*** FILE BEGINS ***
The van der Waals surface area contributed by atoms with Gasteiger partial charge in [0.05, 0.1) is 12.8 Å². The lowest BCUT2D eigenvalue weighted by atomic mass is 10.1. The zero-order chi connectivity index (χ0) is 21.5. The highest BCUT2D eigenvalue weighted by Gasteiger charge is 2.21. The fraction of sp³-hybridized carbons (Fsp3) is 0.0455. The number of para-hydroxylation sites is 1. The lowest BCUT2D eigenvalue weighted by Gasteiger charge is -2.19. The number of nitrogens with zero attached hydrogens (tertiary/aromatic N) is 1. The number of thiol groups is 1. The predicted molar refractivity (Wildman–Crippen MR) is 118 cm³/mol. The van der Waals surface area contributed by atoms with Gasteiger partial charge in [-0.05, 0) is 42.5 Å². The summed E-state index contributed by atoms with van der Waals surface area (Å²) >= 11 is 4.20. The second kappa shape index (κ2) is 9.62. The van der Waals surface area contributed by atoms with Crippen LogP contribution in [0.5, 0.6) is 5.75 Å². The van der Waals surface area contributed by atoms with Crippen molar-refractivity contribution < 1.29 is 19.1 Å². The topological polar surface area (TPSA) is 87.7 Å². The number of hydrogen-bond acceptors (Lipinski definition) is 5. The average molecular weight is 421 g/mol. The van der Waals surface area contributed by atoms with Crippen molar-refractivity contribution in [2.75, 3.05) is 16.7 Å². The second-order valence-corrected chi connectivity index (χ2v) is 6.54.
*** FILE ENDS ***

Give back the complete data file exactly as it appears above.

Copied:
The van der Waals surface area contributed by atoms with Gasteiger partial charge in [0.05, 0.1) is 12.8 Å². The lowest BCUT2D eigenvalue weighted by atomic mass is 10.1. The zero-order chi connectivity index (χ0) is 21.5. The highest BCUT2D eigenvalue weighted by Gasteiger charge is 2.21. The fraction of sp³-hybridized carbons (Fsp3) is 0.0455. The number of para-hydroxylation sites is 1. The lowest BCUT2D eigenvalue weighted by Gasteiger charge is -2.19. The number of nitrogens with zero attached hydrogens (tertiary/aromatic N) is 1. The number of thiol groups is 1. The predicted molar refractivity (Wildman–Crippen MR) is 118 cm³/mol. The van der Waals surface area contributed by atoms with Gasteiger partial charge in [-0.05, 0) is 42.5 Å². The summed E-state index contributed by atoms with van der Waals surface area (Å²) >= 11 is 4.20. The second kappa shape index (κ2) is 9.62. The van der Waals surface area contributed by atoms with Crippen LogP contribution in [0.5, 0.6) is 5.75 Å². The van der Waals surface area contributed by atoms with Crippen molar-refractivity contribution < 1.29 is 19.1 Å². The topological polar surface area (TPSA) is 87.7 Å². The number of hydrogen-bond acceptors (Lipinski definition) is 5. The average molecular weight is 421 g/mol. The van der Waals surface area contributed by atoms with Crippen molar-refractivity contribution in [2.75, 3.05) is 16.7 Å². The second-order valence-corrected chi connectivity index (χ2v) is 6.54.